Physical Chemistry

Physical chemistry, Branch of chemistry concerned with interactions and transformations of materials. Unlike other branches, it deals with the principles of physics underlying all chemical interactions (e.g., gas laws), seeking to measure, correlate, and explain the quantitative aspects of reactions. Quantum mechanics has clarified much for physical chemistry by modeling the smallest particles ordinarily dealt with in the field, atoms and molecules, enabling theoretical chemists to use computers and sophisticated mathematical techniques to understand the chemical nature of matter. Chemical thermodynamics deals with the relationship between heat and other forms of chemical energy. 

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1. Solid State Chemistry

Solid-state chemistry, also sometimes referred as materials chemistry, is the study of the synthesis, structure, and properties of solid phase materials, particularly, but not necessarily exclusively of, non-molecular solids. It therefore has a strong overlap with solid-state physicsmineralogycrystallographyceramics,  metallurgy,  thermodynamicsmaterials science and electronics with a focus on the synthesis of novel materials and their characterisation. Solids can be classified as crystalline or amorphous on basis of the nature of order present in the arrangement of their constituent particles.

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2. Solutions

In chemistry, a solution is a special type of homogeneous mixture composed of two or more substances. In such a mixture, a solute is a substance dissolved in another substance, known as a solvent. The mixing process of a solution happens at a scale where the effects of chemical polarity are involved, resulting in interactions that are specific to solvation. The solution usually has the state of the solvent when the solvent is the larger fraction of the mixture, as is commonly the case. One important parameter of a solution is the concentration, which is a measure of the amount of solute in a given amount of solution or solvent. The term "aqueous solution" is used when one of the solvents is water.

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3. Electrochemistry 

Electrochemistry is the branch of physical chemistry that studies the relationship between electricity, as a measurable and quantitative phenomenon, and identifiable chemical change, with either electricity considered an outcome of a particular chemical change or vice versa. These reactions involve electric charges moving between electrodes and an electrolyte (or ionic species in a solution). Thus electrochemistry deals with the interaction between electrical energy and chemical change.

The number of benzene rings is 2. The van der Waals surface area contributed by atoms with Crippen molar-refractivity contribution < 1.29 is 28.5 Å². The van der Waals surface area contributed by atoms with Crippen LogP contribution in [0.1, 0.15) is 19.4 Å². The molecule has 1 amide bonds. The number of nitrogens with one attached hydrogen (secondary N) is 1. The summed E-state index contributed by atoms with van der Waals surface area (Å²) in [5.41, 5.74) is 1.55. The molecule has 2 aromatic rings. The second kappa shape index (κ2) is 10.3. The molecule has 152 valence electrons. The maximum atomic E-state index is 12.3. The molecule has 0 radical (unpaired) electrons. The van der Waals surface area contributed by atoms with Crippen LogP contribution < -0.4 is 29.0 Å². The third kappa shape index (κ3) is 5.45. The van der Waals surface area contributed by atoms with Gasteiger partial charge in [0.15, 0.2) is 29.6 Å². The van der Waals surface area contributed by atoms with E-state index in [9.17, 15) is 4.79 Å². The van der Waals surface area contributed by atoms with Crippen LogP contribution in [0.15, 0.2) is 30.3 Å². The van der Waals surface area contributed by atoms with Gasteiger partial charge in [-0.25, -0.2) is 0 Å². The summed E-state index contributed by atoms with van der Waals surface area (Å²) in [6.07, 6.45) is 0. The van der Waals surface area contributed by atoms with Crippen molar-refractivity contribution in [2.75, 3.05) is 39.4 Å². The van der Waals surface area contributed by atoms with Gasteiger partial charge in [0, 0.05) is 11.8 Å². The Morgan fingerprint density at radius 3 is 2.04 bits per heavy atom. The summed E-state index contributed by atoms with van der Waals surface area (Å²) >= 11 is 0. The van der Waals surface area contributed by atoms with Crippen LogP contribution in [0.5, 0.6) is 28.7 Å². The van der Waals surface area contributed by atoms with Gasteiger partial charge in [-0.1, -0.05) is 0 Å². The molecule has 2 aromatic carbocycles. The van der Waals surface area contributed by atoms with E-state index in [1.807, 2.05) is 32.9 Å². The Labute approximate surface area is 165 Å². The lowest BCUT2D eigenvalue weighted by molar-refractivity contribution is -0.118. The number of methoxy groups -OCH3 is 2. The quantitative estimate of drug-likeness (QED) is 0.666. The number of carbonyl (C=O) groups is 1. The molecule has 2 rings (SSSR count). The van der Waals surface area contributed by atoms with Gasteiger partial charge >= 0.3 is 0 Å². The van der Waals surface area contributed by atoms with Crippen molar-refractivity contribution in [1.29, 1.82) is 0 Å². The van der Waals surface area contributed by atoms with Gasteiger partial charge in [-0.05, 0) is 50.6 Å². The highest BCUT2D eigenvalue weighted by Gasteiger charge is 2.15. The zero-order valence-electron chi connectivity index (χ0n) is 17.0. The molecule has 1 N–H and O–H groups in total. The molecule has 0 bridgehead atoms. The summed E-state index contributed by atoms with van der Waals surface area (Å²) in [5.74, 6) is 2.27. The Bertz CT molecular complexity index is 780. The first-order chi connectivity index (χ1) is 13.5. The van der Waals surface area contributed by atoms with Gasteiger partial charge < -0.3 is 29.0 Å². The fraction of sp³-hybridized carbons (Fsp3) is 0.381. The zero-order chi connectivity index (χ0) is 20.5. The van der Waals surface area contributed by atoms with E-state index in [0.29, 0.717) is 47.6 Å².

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4. Chemical Kinetics

Electrochemistry is the branch of physical chemistry that studies the relationship between electricity, as a measurable and quantitative phenomenon, and identifiable chemical change, with either electricity considered an outcome of a particular chemical change or vice versa. These reactions involve electric charges moving between electrodes and an electrolyte (or ionic species in a solution). Thus electrochemistry deals with the interaction between electrical energy and chemical change.

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5. Surface Chemistry

It is the study of the chemical phenomena that occur at the interface of two surfaces which can be solid-liquid, solid-gas, solid-vacuum, liquid-gas, etc. Some applications of surface chemistry are known as surface engineering. There are various phenomena taking place on the surface of a substance and out of them some are:

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6. Colloids 

In chemistry, a colloid is a phase separated mixture in which one substance of microscopically dispersed insoluble or soluble particles is suspended throughout another substance. Sometimes the dispersed substance alone is called the colloid;[1] the term colloidal suspension refers unambiguously to the overall mixture (although a narrower sense of the word suspension is distinguished from colloids by larger particle size). Unlike a solution, whose solute and solvent constitute only one phase, a colloid has a dispersed phase (the suspended particles) and a continuous phase (the medium of suspension) that arise by phase separation. Typically, colloids do not completely settle or take a long time to settle completely into two separated layers.

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